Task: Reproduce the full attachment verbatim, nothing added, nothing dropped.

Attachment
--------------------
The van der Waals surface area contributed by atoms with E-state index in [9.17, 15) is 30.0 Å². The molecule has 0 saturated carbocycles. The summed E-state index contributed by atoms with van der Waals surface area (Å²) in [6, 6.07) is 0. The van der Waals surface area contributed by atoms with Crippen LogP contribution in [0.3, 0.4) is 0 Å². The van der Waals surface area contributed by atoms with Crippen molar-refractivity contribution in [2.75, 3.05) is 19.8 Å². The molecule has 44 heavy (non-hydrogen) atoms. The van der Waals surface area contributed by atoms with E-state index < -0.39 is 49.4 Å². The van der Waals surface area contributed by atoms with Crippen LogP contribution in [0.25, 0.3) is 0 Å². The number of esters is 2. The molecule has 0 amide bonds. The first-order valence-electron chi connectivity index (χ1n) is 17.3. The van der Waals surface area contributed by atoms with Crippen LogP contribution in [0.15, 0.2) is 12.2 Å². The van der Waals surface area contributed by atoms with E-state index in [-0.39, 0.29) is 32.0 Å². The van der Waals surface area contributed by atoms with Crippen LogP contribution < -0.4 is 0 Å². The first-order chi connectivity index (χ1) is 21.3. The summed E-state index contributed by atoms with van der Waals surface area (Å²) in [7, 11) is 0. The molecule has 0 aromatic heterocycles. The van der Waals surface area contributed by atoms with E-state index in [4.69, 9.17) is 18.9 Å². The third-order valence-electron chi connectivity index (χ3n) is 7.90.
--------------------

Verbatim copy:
The van der Waals surface area contributed by atoms with E-state index in [9.17, 15) is 30.0 Å². The molecule has 0 saturated carbocycles. The summed E-state index contributed by atoms with van der Waals surface area (Å²) in [6, 6.07) is 0. The van der Waals surface area contributed by atoms with Crippen LogP contribution in [0.3, 0.4) is 0 Å². The van der Waals surface area contributed by atoms with Crippen molar-refractivity contribution in [2.75, 3.05) is 19.8 Å². The molecule has 44 heavy (non-hydrogen) atoms. The van der Waals surface area contributed by atoms with E-state index < -0.39 is 49.4 Å². The van der Waals surface area contributed by atoms with Crippen LogP contribution in [0.25, 0.3) is 0 Å². The number of esters is 2. The molecule has 0 amide bonds. The first-order valence-electron chi connectivity index (χ1n) is 17.3. The van der Waals surface area contributed by atoms with Crippen LogP contribution in [0.15, 0.2) is 12.2 Å². The van der Waals surface area contributed by atoms with E-state index in [-0.39, 0.29) is 32.0 Å². The van der Waals surface area contributed by atoms with Crippen LogP contribution < -0.4 is 0 Å². The first-order chi connectivity index (χ1) is 21.3. The summed E-state index contributed by atoms with van der Waals surface area (Å²) in [7, 11) is 0. The molecule has 0 aromatic heterocycles. The van der Waals surface area contributed by atoms with E-state index in [4.69, 9.17) is 18.9 Å². The third-order valence-electron chi connectivity index (χ3n) is 7.90.